Aside from people who have been living under a rock for the past few months, we are all very much aware that the much anticipated European Union General Data Protection Regulation (EU GDPR) now has an enforcement date of May 25th, 2018. Whether you’re excited for, or dreading, the new regulation, it’s hard to argue with the fact that the EU GDPR will strengthen and unify data protection for individuals by pushing organisations to align their data management policies and practices with its stringent rules, or face a hefty fine.
In my opinion, it’s almost a bit upsetting that the regulation has to be adopted with such strict measures, as in my book, organisations should already be adhering to industry guidelines and best practices, EU GDPR or no EU GDPR. ISO and NIST in particular are two sets of information security best practice frameworks that have risen in importance, and make good business sense. IT pros would do very well to use these frameworks as a blueprint to define the tasks required to build security into their organisation.
We recently surveyed 460 IT pros in the US, Canada, Mexico, the UK, France, Germany, India, Japan and China to measure the level of importance that organisations place on data protection regulations and industry guidelines, and the results were quite disconcerting. Just under a third of respondents admitted that their company had been hit by a data breach in the last 12 months. This just goes to show that data breaches are becoming the norm in today’s society – this is not acceptable as not only does this prove a very costly exercise for effected businesses, it gives off an air of disregard for customer’s data.
So, we’ve prepared a list of eight top tips that will help to get your organisation EU GDPR ready. Let’s get started…
Step 1. Know Your Data: Institutionalize a Data Discovery Exercise
If you don’t even know what data you’re storing in your system, how can you possibly know if it becomes breached until it’s far too late? Under the EU GDPR, if a data breach isn’t reported 24 hours after detection, you could face a fine of 4% of your organisation’s global group revenue or €20million, whichever is larger. Large fines aside, data breaches being reported months or years after they happened can destroy an organisation’s reputation – just look at O2. The O2 data breach saw hackers steal O2 customer data, including names, dates of birth, phone numbers, emails and passwords. Hackers used ‘credential stuffing’ to breach a gaming site called XSplit and subsequently stole members’ login details from XSplit to indirectly hack into O2 users accounts. The lesson learnt from this debacle is clear: be aware of all the kinds of data on your system, as well as when data needs to be removed.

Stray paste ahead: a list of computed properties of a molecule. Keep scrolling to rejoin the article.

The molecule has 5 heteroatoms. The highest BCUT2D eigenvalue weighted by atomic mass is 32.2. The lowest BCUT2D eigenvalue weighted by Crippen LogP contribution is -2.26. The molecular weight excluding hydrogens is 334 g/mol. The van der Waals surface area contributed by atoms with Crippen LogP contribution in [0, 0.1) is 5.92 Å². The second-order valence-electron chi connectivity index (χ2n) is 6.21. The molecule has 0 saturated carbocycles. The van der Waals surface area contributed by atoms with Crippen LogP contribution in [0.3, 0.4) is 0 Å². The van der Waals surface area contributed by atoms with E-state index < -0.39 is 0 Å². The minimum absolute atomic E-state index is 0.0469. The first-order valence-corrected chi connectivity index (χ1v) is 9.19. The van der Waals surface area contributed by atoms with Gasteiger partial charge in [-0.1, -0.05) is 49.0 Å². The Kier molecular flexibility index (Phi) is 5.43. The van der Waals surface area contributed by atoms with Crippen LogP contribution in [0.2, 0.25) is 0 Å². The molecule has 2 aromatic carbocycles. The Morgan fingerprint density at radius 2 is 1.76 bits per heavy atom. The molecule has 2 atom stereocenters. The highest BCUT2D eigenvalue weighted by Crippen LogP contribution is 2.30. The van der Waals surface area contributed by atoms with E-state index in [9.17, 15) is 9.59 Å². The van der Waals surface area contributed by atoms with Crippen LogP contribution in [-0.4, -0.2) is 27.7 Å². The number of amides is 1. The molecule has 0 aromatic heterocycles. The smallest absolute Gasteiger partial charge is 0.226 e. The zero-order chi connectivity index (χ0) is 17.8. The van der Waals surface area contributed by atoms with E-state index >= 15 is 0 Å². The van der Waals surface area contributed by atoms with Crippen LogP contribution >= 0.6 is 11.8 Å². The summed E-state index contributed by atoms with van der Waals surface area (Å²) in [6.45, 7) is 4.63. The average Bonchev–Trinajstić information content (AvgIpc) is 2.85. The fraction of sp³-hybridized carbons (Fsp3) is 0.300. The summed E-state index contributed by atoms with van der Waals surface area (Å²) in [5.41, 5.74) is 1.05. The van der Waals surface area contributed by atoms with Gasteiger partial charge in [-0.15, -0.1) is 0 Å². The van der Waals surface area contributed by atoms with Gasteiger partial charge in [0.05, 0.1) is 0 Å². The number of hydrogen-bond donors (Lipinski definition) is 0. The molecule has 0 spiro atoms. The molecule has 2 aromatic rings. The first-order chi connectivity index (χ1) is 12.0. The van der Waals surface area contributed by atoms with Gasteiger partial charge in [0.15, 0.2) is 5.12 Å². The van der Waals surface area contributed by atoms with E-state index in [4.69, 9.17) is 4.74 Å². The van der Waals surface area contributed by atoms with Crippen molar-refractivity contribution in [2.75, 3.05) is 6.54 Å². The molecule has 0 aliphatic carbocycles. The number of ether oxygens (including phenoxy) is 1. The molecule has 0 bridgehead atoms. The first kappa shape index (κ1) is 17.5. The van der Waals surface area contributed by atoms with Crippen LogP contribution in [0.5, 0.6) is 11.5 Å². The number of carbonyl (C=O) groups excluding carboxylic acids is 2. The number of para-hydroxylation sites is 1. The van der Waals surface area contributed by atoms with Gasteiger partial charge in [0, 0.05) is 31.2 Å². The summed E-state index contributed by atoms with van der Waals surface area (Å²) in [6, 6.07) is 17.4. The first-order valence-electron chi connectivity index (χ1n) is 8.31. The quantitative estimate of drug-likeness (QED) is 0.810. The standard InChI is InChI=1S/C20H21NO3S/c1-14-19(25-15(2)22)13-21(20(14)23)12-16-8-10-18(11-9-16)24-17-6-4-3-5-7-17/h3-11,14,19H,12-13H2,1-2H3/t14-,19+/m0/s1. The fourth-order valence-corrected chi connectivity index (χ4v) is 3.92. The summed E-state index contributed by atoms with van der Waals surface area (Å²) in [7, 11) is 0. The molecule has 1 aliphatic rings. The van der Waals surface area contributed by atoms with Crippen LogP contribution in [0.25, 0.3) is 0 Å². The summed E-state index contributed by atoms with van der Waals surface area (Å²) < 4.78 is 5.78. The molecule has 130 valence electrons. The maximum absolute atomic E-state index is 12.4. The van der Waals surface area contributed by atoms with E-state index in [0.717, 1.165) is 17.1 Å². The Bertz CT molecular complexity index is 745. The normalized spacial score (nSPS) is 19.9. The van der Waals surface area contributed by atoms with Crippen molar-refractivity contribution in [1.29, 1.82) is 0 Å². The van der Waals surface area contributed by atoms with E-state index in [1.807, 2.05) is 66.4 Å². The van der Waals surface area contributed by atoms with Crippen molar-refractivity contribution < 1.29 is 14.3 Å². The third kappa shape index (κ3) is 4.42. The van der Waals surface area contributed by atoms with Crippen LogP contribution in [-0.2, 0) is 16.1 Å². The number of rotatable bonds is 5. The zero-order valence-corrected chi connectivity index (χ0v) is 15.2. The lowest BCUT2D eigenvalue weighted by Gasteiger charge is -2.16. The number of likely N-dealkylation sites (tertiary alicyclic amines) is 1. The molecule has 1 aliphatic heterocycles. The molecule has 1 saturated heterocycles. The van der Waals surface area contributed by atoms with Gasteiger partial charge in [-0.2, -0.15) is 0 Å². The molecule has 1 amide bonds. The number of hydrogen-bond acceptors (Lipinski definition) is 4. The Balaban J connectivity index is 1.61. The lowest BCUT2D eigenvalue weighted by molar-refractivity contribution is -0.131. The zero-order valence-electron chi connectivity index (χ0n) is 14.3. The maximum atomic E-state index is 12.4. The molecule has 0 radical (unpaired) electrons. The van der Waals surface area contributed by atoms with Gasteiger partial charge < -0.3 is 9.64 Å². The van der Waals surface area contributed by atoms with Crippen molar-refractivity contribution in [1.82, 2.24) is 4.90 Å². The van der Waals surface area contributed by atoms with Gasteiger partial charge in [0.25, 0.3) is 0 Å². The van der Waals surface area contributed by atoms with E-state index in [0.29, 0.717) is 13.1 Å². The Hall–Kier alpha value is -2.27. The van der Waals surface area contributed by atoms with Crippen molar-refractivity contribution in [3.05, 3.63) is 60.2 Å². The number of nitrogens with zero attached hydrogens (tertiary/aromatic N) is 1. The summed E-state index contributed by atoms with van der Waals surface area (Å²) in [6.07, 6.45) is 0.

Step 2. Protect Your Data: Explicitly Catalogue the Protections of Data Stores
Where do your data stores reside? Who controls access? Who has access? What physical and logical protections are in place to keep your data stores safe? In the data-driven world we live in, data should be treated in the same way as a collection of precious gems – avoid the insider threat by knowing exactly who has access to your data stores, as well as ensuring that they can be trusted.
Step 3. Monitor and Enforce Corporate-Wide Data Retention Policies